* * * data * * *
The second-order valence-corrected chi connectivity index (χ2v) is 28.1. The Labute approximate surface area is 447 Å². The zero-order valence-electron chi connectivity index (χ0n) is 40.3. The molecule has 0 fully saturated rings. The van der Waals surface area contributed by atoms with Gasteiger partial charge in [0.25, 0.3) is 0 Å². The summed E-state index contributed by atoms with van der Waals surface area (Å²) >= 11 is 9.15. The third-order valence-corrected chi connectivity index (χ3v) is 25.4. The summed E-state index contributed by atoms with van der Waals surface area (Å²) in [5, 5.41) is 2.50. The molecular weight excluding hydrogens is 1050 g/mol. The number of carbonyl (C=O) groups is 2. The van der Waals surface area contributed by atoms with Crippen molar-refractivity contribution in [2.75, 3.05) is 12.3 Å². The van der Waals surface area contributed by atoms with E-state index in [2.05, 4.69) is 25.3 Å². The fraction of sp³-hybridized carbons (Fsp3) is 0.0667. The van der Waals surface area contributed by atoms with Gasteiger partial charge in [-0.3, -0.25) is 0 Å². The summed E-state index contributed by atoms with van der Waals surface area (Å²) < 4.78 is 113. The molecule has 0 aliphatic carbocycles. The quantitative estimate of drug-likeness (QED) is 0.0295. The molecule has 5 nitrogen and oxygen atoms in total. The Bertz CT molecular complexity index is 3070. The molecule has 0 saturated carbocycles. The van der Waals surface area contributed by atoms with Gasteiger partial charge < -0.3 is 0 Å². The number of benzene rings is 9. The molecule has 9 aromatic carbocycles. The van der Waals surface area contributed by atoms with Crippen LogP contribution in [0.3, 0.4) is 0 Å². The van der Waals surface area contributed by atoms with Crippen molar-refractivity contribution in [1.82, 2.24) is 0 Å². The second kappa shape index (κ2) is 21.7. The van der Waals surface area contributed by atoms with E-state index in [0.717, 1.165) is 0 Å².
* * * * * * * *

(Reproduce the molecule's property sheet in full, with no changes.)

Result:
The second-order valence-corrected chi connectivity index (χ2v) is 28.1. The Labute approximate surface area is 447 Å². The zero-order valence-electron chi connectivity index (χ0n) is 40.3. The molecule has 0 fully saturated rings. The van der Waals surface area contributed by atoms with Gasteiger partial charge in [0.25, 0.3) is 0 Å². The summed E-state index contributed by atoms with van der Waals surface area (Å²) >= 11 is 9.15. The third-order valence-corrected chi connectivity index (χ3v) is 25.4. The summed E-state index contributed by atoms with van der Waals surface area (Å²) in [5, 5.41) is 2.50. The molecular weight excluding hydrogens is 1050 g/mol. The number of carbonyl (C=O) groups is 2. The van der Waals surface area contributed by atoms with Crippen molar-refractivity contribution in [2.75, 3.05) is 12.3 Å². The van der Waals surface area contributed by atoms with E-state index in [2.05, 4.69) is 25.3 Å². The fraction of sp³-hybridized carbons (Fsp3) is 0.0667. The van der Waals surface area contributed by atoms with Gasteiger partial charge in [-0.3, -0.25) is 0 Å². The summed E-state index contributed by atoms with van der Waals surface area (Å²) < 4.78 is 113. The molecule has 0 aliphatic carbocycles. The quantitative estimate of drug-likeness (QED) is 0.0295. The molecule has 5 nitrogen and oxygen atoms in total. The Bertz CT molecular complexity index is 3070. The molecule has 0 saturated carbocycles. The van der Waals surface area contributed by atoms with Gasteiger partial charge < -0.3 is 0 Å². The number of benzene rings is 9. The molecule has 9 aromatic carbocycles. The van der Waals surface area contributed by atoms with Crippen LogP contribution in [0.3, 0.4) is 0 Å². The van der Waals surface area contributed by atoms with Crippen molar-refractivity contribution in [1.82, 2.24) is 0 Å². The second kappa shape index (κ2) is 21.7. The van der Waals surface area contributed by atoms with E-state index in [0.717, 1.165) is 0 Å².